A nameless gunslinger (Hideaki Ito) rides into a dusty flyspeck of a town called Yuta, Nebada, where warring clans in search of hidden treasure are terrorizing the few residents who haven't yet fled. The red-clad Heike are led by the none-too-bright Shimori (Koichi Sato), who has a hair-trigger temper and renames himself Henry because he's been reading Shakespeare's Henry VI and considers it auspicious that the red side won the War of the Roses. The Genji gang, who wear white, answer to psychotic pretty boy Yoshitsune (Yusuke Iseya), who's given to lunatic philosophical rants and sadistic swordplay. The man with no name figures he can wait them both out and walk away with the loot, but gets caught up in saloon girl Shizuka's (Yoshino Kimura) quest for vengeance against Shimori, who murdered her husband, Akira (Shun Oguri), just for the fun of it. His involvement nearly gets him killed, but Shizuka's hard-drinking mother-in-law, Ruriko (Kaori Momoi), has a secret past that comes into play when it looks as though all hope is lost.
This kind of self-referential lunacy isn't for all tastes, and Miike's peculiar sense of humor veers from lewd sight gags to goofy bits like the scene in which the man with no name escape from Yoshitsune with a little help from his train horse. The ideal viewer is a Miike fan who loves spaghetti westerns, extreme stylization, interpretive dance (accompanied by a didgeridoo and drums), samurai epics, pulp surrealism, Quentin Tarantino (who appears briefly as Ringo, another recurring Italian Western character), brutal violence and teasing out obscure exploitation allusions. You know who you are. leave a comment --Maitland McDonagh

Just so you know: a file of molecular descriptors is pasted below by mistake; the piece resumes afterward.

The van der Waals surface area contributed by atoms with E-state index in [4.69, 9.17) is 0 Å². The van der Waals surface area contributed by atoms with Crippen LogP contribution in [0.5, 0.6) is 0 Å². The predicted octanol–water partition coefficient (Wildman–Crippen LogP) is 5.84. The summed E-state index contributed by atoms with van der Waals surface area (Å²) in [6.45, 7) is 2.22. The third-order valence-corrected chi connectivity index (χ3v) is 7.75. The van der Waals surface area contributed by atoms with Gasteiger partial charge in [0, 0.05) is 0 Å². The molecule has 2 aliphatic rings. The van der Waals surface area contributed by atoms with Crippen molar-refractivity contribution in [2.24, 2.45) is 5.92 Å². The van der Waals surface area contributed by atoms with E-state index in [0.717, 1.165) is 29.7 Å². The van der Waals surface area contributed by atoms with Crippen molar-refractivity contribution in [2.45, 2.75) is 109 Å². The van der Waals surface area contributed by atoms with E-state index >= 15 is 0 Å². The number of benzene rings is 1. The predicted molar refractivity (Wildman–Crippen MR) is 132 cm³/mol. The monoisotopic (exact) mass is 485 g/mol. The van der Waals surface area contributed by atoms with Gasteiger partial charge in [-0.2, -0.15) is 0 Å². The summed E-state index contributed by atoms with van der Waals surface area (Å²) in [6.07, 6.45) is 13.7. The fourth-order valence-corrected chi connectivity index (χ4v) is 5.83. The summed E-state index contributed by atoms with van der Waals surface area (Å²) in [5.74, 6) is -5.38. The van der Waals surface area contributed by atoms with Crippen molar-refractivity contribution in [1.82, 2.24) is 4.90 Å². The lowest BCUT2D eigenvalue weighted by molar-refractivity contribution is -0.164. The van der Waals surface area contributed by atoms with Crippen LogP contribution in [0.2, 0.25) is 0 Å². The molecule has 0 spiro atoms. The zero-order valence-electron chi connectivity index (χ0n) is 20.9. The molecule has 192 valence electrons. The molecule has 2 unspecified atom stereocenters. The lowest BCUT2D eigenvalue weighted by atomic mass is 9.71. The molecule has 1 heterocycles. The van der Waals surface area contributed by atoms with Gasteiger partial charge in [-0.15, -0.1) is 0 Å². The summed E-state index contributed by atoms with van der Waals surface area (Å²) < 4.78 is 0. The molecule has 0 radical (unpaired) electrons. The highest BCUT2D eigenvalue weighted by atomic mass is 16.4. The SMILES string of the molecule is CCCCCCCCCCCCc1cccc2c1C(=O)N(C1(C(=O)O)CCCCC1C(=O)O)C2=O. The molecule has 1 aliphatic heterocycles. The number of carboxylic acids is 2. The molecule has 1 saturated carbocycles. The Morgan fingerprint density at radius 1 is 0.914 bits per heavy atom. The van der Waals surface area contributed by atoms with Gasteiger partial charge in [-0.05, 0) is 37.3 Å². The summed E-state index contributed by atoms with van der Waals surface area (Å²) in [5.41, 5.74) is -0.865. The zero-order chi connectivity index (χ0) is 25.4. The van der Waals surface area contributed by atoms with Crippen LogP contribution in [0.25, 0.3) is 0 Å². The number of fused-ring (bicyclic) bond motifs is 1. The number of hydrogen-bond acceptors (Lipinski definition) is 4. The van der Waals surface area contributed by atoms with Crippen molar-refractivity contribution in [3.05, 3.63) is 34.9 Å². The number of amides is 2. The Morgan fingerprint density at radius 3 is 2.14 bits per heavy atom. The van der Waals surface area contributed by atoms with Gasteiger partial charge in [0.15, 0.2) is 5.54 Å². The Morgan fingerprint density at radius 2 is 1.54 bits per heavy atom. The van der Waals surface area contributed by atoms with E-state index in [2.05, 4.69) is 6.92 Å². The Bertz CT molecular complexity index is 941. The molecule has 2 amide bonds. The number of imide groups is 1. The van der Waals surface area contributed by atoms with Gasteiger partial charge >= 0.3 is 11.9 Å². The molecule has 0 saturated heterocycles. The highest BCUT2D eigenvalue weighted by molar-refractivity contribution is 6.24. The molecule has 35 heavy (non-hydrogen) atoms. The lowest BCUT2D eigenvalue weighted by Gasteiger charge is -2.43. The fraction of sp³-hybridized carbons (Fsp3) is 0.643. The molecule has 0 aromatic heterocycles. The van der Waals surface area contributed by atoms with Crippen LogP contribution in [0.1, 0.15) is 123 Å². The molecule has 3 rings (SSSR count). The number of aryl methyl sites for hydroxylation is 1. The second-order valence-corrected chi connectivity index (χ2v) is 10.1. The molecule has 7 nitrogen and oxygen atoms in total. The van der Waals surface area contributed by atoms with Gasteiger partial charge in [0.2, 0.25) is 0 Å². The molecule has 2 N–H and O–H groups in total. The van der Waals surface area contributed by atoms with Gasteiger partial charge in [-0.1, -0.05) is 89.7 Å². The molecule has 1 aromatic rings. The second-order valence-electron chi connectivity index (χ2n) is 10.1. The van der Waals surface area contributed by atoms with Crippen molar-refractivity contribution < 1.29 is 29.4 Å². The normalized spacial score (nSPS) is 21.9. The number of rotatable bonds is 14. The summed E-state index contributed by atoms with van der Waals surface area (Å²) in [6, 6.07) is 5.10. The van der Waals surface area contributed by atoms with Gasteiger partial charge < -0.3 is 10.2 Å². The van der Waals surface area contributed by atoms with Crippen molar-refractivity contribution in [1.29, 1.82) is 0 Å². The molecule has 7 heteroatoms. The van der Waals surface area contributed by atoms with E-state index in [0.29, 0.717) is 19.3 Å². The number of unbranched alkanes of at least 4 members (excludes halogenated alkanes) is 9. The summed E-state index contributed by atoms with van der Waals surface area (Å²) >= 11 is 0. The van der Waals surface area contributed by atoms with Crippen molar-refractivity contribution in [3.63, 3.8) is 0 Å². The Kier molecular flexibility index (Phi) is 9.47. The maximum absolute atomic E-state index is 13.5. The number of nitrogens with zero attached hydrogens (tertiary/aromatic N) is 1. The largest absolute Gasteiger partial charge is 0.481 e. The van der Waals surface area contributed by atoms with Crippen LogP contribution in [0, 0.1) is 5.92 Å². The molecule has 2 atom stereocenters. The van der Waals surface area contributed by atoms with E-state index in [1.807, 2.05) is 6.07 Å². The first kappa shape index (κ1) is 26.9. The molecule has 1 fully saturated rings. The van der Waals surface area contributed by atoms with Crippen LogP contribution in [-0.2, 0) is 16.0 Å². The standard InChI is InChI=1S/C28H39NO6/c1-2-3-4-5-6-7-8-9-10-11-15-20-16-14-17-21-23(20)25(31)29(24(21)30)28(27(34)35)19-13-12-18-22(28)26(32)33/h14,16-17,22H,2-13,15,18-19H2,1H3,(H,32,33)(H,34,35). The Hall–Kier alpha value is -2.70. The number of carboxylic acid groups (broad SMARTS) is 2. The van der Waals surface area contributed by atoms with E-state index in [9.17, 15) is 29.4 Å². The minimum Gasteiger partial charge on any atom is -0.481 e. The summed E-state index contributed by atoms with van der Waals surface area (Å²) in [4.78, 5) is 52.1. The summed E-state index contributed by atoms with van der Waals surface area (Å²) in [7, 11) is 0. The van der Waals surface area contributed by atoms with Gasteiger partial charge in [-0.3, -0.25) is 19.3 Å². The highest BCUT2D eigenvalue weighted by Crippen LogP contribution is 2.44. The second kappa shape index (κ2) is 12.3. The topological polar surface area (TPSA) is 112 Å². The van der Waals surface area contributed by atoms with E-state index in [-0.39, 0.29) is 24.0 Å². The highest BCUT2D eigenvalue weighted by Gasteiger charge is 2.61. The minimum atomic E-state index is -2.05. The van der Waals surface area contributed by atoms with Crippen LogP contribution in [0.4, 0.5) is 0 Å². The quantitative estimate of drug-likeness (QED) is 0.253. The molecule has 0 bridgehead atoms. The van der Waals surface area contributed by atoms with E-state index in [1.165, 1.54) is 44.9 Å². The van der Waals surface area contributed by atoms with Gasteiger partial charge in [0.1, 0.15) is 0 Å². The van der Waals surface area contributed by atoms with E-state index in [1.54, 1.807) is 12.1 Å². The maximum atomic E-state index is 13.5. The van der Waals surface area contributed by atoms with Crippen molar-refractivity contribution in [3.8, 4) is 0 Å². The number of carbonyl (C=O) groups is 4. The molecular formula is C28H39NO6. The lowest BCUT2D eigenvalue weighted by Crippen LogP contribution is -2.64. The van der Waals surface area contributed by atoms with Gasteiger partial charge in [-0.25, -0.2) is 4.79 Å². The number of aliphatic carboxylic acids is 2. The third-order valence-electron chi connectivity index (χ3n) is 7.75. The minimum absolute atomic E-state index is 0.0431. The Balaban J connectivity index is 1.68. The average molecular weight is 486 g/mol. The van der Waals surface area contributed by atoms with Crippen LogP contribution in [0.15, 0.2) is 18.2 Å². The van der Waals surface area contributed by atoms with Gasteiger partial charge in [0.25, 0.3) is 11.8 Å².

Takashi Miike's utterly deranged homage to westerns all'italia relocates a hybrid of A FISTFUL OF DOLLARS (1964) and DJANGO (1966 ) to a 19th-century Japan where saloons stand next to Buddhist temples, outlaws dress like harajuku kids, feathers explode from gunshot wounds and dialogue is delivered in phonetic English so weirdly cadenced that self-conciously cliched lines like "a man's gotta do what a man's gotta do" approach surreal poetry.